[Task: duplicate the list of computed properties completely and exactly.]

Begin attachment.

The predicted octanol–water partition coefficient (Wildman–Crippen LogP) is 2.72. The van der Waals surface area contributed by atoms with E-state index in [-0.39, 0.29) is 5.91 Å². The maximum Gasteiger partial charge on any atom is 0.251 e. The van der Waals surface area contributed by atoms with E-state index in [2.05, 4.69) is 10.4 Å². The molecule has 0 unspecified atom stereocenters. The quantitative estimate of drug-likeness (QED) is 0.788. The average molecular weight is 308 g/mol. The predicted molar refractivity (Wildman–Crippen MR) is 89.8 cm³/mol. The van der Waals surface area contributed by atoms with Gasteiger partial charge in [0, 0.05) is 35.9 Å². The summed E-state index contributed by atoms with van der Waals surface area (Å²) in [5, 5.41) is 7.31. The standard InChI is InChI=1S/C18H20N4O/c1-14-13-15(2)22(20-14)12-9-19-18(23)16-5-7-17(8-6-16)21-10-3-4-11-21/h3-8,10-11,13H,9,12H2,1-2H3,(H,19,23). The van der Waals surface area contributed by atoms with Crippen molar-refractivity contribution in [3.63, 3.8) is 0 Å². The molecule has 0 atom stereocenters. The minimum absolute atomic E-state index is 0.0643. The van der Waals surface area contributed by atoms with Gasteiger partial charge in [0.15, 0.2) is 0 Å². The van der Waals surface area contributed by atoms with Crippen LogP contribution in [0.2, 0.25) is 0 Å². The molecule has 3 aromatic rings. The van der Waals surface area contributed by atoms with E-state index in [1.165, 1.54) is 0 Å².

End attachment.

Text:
The predicted octanol–water partition coefficient (Wildman–Crippen LogP) is 2.72. The van der Waals surface area contributed by atoms with E-state index in [-0.39, 0.29) is 5.91 Å². The maximum Gasteiger partial charge on any atom is 0.251 e. The van der Waals surface area contributed by atoms with E-state index in [2.05, 4.69) is 10.4 Å². The molecule has 0 unspecified atom stereocenters. The quantitative estimate of drug-likeness (QED) is 0.788. The average molecular weight is 308 g/mol. The predicted molar refractivity (Wildman–Crippen MR) is 89.8 cm³/mol. The van der Waals surface area contributed by atoms with Gasteiger partial charge in [0, 0.05) is 35.9 Å². The summed E-state index contributed by atoms with van der Waals surface area (Å²) in [5, 5.41) is 7.31. The standard InChI is InChI=1S/C18H20N4O/c1-14-13-15(2)22(20-14)12-9-19-18(23)16-5-7-17(8-6-16)21-10-3-4-11-21/h3-8,10-11,13H,9,12H2,1-2H3,(H,19,23). The van der Waals surface area contributed by atoms with Crippen molar-refractivity contribution in [3.63, 3.8) is 0 Å². The molecule has 0 atom stereocenters. The minimum absolute atomic E-state index is 0.0643. The van der Waals surface area contributed by atoms with Gasteiger partial charge in [0.15, 0.2) is 0 Å². The van der Waals surface area contributed by atoms with Crippen LogP contribution in [0.2, 0.25) is 0 Å². The molecule has 3 aromatic rings. The van der Waals surface area contributed by atoms with E-state index in [1.165, 1.54) is 0 Å².